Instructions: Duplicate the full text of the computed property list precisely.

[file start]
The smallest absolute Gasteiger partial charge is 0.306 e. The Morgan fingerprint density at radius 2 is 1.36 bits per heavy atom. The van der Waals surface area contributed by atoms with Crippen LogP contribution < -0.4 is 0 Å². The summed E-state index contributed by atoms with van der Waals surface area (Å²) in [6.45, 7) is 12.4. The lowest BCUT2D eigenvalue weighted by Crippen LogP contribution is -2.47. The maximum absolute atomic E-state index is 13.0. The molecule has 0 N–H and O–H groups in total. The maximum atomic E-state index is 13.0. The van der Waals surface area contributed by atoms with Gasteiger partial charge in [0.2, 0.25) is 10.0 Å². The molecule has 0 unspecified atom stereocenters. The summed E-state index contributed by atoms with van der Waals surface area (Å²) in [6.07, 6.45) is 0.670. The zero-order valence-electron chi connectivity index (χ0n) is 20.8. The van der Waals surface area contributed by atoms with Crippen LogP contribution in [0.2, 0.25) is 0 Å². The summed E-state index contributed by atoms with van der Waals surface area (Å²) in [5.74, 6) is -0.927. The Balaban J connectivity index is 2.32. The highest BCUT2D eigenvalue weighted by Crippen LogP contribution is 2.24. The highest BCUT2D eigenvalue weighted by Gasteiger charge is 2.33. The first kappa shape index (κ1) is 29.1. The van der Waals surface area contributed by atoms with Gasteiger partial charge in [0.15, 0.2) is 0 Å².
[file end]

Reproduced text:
The smallest absolute Gasteiger partial charge is 0.306 e. The Morgan fingerprint density at radius 2 is 1.36 bits per heavy atom. The van der Waals surface area contributed by atoms with Crippen LogP contribution < -0.4 is 0 Å². The summed E-state index contributed by atoms with van der Waals surface area (Å²) in [6.45, 7) is 12.4. The lowest BCUT2D eigenvalue weighted by Crippen LogP contribution is -2.47. The maximum absolute atomic E-state index is 13.0. The molecule has 0 N–H and O–H groups in total. The maximum atomic E-state index is 13.0. The van der Waals surface area contributed by atoms with Gasteiger partial charge in [0.2, 0.25) is 10.0 Å². The molecule has 0 unspecified atom stereocenters. The summed E-state index contributed by atoms with van der Waals surface area (Å²) in [6.07, 6.45) is 0.670. The zero-order valence-electron chi connectivity index (χ0n) is 20.8. The van der Waals surface area contributed by atoms with Crippen LogP contribution in [0.2, 0.25) is 0 Å². The summed E-state index contributed by atoms with van der Waals surface area (Å²) in [5.74, 6) is -0.927. The Balaban J connectivity index is 2.32. The highest BCUT2D eigenvalue weighted by Crippen LogP contribution is 2.24. The highest BCUT2D eigenvalue weighted by Gasteiger charge is 2.33. The first kappa shape index (κ1) is 29.1. The van der Waals surface area contributed by atoms with Gasteiger partial charge in [0.15, 0.2) is 0 Å².